The Washington PostDemocracy Dies in Darkness

Doctors planned to take a covid patient off a ventilator. With 48 hours’ notice, his wife got a judge to stop them.

An image from a KMSP broadcast shows an undated photo of Scott Quiner, who has been battling a severe case of covid-19 for more than two months. (KMSP)
Placeholder while article actions load

Doctors told Anne Quiner last Tuesday — over her vehement objections — that they would take her husband off the ventilator she believed was keeping him alive. They planned to do it at noon Thursday.

Quiner had 48 hours to save her husband and would need almost all of them.

The next day, she sued Mercy Hospital, where doctors in the Coon Rapids, Minn., ICU had been treating her 55-year-old husband, Scott Quiner, for covid-19 for more than two months, according to court documents and a GoFundMe page set up to raise money for his medical care.

Her plea was simple: “Absent an Order from the court restraining Defendant Mercy hospital from turning off the ventilator, my husband will die.”

On Thursday, a judge signed just such an order. It came down at 10:34 a.m. — handing Quiner a victory with 1 hour 26 minutes to spare.

Quiner, who did not immediately respond to a message from The Washington Post, has since flown her husband to a hospital in Texas that agreed to care for him. Quiner’s lawyer, Marjorie Holsten, told The Post in an email that Scott Quiner’s new doctors have fed and hydrated him on top of giving him “the right kinds of medications that Mercy would not provide.” Holsten alleges that Quiner did not receive adequate nutrition while on the ventilator and lost 30 pounds as a result.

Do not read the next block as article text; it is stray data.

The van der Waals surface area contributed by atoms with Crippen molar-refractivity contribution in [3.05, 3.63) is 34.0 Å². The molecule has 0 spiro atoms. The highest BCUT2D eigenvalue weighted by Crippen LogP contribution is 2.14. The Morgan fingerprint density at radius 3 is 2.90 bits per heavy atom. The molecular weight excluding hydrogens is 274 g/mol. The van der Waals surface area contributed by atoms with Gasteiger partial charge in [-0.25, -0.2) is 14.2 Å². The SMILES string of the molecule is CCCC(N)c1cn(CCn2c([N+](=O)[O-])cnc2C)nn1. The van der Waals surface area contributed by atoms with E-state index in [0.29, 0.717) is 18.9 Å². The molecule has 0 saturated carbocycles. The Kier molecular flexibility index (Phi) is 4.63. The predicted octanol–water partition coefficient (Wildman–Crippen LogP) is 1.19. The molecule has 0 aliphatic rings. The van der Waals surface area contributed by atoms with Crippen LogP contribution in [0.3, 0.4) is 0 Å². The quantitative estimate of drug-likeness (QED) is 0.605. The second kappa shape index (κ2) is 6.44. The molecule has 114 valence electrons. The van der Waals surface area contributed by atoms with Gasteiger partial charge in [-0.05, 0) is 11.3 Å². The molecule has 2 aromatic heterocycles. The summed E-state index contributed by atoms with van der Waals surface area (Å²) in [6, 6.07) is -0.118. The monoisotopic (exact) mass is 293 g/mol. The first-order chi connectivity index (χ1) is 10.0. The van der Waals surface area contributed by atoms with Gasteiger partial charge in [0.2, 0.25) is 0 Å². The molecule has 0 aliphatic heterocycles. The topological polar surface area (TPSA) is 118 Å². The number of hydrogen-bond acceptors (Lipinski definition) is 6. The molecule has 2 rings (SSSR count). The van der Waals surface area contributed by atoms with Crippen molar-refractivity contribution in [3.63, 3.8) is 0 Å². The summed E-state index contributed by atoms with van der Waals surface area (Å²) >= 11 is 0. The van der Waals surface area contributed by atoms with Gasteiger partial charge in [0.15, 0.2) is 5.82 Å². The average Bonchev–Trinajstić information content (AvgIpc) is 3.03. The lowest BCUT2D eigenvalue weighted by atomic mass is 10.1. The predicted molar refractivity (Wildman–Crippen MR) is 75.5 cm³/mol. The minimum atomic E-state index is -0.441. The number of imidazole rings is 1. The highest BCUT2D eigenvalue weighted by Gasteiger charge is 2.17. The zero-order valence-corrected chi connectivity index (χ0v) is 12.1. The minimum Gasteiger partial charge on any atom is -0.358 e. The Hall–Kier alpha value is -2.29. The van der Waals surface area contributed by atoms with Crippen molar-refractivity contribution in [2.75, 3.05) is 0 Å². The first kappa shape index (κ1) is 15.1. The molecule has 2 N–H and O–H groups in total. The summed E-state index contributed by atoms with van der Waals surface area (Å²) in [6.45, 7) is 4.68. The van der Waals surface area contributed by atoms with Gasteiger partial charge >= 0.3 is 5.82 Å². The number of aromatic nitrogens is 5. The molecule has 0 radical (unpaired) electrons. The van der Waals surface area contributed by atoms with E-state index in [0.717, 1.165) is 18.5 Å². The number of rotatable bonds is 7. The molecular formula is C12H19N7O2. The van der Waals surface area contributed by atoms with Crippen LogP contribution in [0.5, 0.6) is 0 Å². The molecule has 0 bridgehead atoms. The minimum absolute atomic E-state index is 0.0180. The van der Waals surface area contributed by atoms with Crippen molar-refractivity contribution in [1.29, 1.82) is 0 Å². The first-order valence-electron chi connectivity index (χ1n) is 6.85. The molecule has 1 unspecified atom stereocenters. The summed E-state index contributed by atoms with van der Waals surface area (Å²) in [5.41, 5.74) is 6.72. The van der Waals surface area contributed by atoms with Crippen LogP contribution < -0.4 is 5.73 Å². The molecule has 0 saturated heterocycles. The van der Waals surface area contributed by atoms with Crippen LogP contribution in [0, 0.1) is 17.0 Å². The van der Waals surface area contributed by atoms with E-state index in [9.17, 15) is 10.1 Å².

On Tuesday, Quiner was communicating with people by blinking, nodding and squeezing their hands, Holsten added.

“He is recovering, though has a long road ahead,” she said in the email, which did not specify which hospital was caring for him or which medications he had been prescribed.

It is unclear why doctors at Mercy wanted to take Quiner off the ventilator. A spokesperson for Allina Health, which runs Mercy Hospital, declined to talk about Quiner’s treatment there, citing patient privacy, but defended its medical care generally.

“Allina Health has great confidence in the exceptional care provided to our patients, which is administered according to evidence-based practices by our talented and compassionate medical teams,” the spokesperson said in an email to The Post. “Allina Health continues to wish the patient and family well.”

Scott Quiner was unvaccinated when he tested positive for the novel coronavirus on Oct. 30, according to the StarTribune and the GoFundMe page. At first, he was admitted to a hospital in Waconia, a city southwest of Minneapolis. When his oxygen levels did not improve, doctors put him on a ventilator and transferred him on Nov. 6 to Mercy Hospital’s ICU, where he remained for more than two months.

On Jan. 11, doctors told Anne Quiner they would take her husband off the ventilator at noon two days later, she said in court documents. As his medical representative, she said she “strongly objected.”

The next day, Quiner filed a petition in state court seeking a temporary restraining order to prevent doctors from turning off the ventilator. A judge granted it Jan. 13 about an hour and a half before doctors planned to do so, court records show.

On Saturday, Scott Quiner was flown to the Texas hospital, Holsten told The Post. The doctor who first saw Quiner there described him as “the most malnourished patient he had ever seen,” she said.

Holsten told KMSP that Scott Quiner’s recovery and the publicity around his case will force hospitals to provide better medical care to their patients.

“The world is watching what’s going on with Scott,” she told KMSP. “I’m hoping that changes are going to be made as a result of this case.”